Trunk shows are a fun way to put your full collection in front of customers and test the waters. Stores also use this as an opportunity to offer exciting new work to their existing customers before they take your jewelry on a consignment basis. Sales and traffic are not guaranteed and the Retailer will have to invest time and money to promote the event.. perhaps even host an opening night reception. Typically Retailers hold these events for their best selling artists, but will sometimes take a chance on a new artist. Approach the Retailer and see if they are willing to test the waters by doing a Trunk Show with you. If the work is a fit for them, they might like to put something new in front of their customers for a limited time. If the event is a success, you will be more comfortable selling to that retailer on a consignment basis. Again, don’t forget to do your credit checks to be sure you get paid.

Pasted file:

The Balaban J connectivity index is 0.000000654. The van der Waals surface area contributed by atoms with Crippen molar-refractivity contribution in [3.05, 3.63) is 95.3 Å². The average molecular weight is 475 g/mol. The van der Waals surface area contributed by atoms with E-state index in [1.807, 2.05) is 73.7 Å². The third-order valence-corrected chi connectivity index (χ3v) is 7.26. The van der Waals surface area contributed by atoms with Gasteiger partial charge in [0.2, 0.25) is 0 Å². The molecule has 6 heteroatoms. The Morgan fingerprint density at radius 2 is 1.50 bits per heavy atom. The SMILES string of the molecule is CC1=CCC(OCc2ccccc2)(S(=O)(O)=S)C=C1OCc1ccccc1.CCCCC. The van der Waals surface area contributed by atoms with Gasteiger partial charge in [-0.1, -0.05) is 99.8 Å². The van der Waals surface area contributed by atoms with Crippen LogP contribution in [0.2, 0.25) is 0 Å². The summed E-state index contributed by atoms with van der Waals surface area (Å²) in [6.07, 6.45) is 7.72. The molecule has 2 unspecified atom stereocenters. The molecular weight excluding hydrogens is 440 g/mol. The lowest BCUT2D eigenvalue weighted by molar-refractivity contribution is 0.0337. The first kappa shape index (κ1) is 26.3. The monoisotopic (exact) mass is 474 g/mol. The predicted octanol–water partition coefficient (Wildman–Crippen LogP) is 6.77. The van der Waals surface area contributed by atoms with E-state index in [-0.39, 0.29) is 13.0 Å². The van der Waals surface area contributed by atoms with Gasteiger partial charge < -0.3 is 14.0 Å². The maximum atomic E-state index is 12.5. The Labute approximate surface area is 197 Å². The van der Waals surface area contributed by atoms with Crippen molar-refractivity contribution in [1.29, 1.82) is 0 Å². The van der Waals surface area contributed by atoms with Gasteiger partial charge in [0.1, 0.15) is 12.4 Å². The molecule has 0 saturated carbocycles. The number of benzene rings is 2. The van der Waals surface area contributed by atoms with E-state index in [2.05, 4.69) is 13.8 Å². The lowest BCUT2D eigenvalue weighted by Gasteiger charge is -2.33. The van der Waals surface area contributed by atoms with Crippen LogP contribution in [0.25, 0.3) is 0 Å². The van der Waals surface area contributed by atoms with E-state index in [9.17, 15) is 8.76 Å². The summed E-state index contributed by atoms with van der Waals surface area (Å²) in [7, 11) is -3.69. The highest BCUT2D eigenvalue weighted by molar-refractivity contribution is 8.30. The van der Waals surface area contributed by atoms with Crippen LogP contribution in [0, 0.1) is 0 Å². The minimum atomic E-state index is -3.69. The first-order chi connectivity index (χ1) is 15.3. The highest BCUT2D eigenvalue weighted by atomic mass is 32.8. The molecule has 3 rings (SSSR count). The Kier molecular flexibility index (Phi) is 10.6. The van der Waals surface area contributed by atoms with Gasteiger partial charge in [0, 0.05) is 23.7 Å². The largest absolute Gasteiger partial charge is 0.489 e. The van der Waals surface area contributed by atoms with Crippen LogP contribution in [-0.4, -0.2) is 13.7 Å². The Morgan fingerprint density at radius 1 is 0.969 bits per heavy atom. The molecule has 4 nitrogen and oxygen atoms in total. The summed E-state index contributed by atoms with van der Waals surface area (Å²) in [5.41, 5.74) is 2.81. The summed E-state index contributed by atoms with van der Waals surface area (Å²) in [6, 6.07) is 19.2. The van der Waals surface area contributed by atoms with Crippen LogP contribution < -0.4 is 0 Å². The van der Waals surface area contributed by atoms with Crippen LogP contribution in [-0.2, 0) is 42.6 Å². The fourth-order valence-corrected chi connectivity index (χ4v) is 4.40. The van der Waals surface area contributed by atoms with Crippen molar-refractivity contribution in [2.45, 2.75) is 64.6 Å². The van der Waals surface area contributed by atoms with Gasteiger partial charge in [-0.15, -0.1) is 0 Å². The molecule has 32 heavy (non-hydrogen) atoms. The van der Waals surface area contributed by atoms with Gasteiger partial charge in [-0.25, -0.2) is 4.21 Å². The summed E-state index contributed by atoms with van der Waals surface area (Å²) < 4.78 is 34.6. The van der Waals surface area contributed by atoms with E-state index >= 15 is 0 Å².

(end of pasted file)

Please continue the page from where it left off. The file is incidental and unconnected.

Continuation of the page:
WHAT IS A PICK BOX?
Once a retailer decides that they want to work with you and you are willing to consign your jewelry to them, you might consider sending a collection of pieces (called a Pick Box) for them to select from. This can be 20 pieces or it could be 75 pieces and depends on the type of jewelry you are selling. Retailers get to pick what they think will work best in their store. Sending a pick box is certainly not a requirement, nor is it possible for all artists to do this. It’s something to consider if you have the inventory.
HOW MANY PIECES SHOULD I CONSIGN?
There is no one answer to this question. Your collection needs to tell your story and be cohesive. This could mean 12 pieces or 30 pieces. You should have the conversation with the Retailer and decide what works for both of you.
CAN I ASK THESE RETAILERS TO MAKE OUTRIGHT PURCHASES?